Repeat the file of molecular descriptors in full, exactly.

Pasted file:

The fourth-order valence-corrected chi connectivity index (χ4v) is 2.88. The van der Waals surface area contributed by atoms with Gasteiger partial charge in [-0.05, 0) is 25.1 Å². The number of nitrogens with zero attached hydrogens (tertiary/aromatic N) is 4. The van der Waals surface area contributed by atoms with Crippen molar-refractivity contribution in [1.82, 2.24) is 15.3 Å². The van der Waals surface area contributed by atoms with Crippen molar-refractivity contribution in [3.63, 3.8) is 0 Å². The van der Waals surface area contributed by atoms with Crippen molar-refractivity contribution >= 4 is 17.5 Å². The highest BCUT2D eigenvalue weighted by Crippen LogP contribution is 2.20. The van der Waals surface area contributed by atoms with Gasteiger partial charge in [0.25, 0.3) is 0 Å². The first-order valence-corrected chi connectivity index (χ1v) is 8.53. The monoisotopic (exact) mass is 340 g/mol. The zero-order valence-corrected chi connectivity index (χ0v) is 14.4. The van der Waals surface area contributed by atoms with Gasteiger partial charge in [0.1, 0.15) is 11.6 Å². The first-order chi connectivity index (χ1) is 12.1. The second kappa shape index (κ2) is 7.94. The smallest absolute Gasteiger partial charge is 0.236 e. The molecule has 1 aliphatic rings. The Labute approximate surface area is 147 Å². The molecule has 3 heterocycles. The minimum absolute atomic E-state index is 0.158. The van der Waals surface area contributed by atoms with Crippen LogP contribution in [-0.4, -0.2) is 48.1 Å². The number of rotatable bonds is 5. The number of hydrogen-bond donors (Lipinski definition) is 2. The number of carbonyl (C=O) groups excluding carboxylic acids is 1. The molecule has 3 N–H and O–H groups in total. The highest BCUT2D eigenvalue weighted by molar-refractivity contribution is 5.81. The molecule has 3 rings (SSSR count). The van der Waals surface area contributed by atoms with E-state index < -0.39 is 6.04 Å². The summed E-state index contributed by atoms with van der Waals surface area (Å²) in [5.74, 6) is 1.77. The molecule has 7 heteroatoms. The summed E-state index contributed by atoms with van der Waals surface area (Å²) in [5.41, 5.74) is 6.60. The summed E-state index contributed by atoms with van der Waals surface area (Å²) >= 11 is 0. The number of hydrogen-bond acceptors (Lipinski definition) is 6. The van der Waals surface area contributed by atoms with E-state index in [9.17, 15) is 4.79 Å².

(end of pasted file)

The fourth-order valence-corrected chi connectivity index (χ4v) is 2.88. The van der Waals surface area contributed by atoms with Gasteiger partial charge in [-0.05, 0) is 25.1 Å². The number of nitrogens with zero attached hydrogens (tertiary/aromatic N) is 4. The van der Waals surface area contributed by atoms with Crippen molar-refractivity contribution in [1.82, 2.24) is 15.3 Å². The van der Waals surface area contributed by atoms with Crippen molar-refractivity contribution in [3.63, 3.8) is 0 Å². The van der Waals surface area contributed by atoms with Crippen molar-refractivity contribution >= 4 is 17.5 Å². The highest BCUT2D eigenvalue weighted by Crippen LogP contribution is 2.20. The van der Waals surface area contributed by atoms with Gasteiger partial charge in [0.25, 0.3) is 0 Å². The first-order valence-corrected chi connectivity index (χ1v) is 8.53. The monoisotopic (exact) mass is 340 g/mol. The zero-order valence-corrected chi connectivity index (χ0v) is 14.4. The van der Waals surface area contributed by atoms with Gasteiger partial charge in [0.1, 0.15) is 11.6 Å². The first-order chi connectivity index (χ1) is 12.1. The second kappa shape index (κ2) is 7.94. The smallest absolute Gasteiger partial charge is 0.236 e. The molecule has 1 aliphatic rings. The Labute approximate surface area is 147 Å². The molecule has 3 heterocycles. The minimum absolute atomic E-state index is 0.158. The van der Waals surface area contributed by atoms with Crippen LogP contribution in [-0.4, -0.2) is 48.1 Å². The number of rotatable bonds is 5. The number of hydrogen-bond donors (Lipinski definition) is 2. The number of carbonyl (C=O) groups excluding carboxylic acids is 1. The molecule has 3 N–H and O–H groups in total. The highest BCUT2D eigenvalue weighted by molar-refractivity contribution is 5.81. The molecule has 3 rings (SSSR count). The van der Waals surface area contributed by atoms with E-state index < -0.39 is 6.04 Å². The summed E-state index contributed by atoms with van der Waals surface area (Å²) in [5.74, 6) is 1.77. The molecule has 7 heteroatoms. The summed E-state index contributed by atoms with van der Waals surface area (Å²) in [5.41, 5.74) is 6.60. The summed E-state index contributed by atoms with van der Waals surface area (Å²) >= 11 is 0. The number of hydrogen-bond acceptors (Lipinski definition) is 6. The van der Waals surface area contributed by atoms with E-state index in [9.17, 15) is 4.79 Å².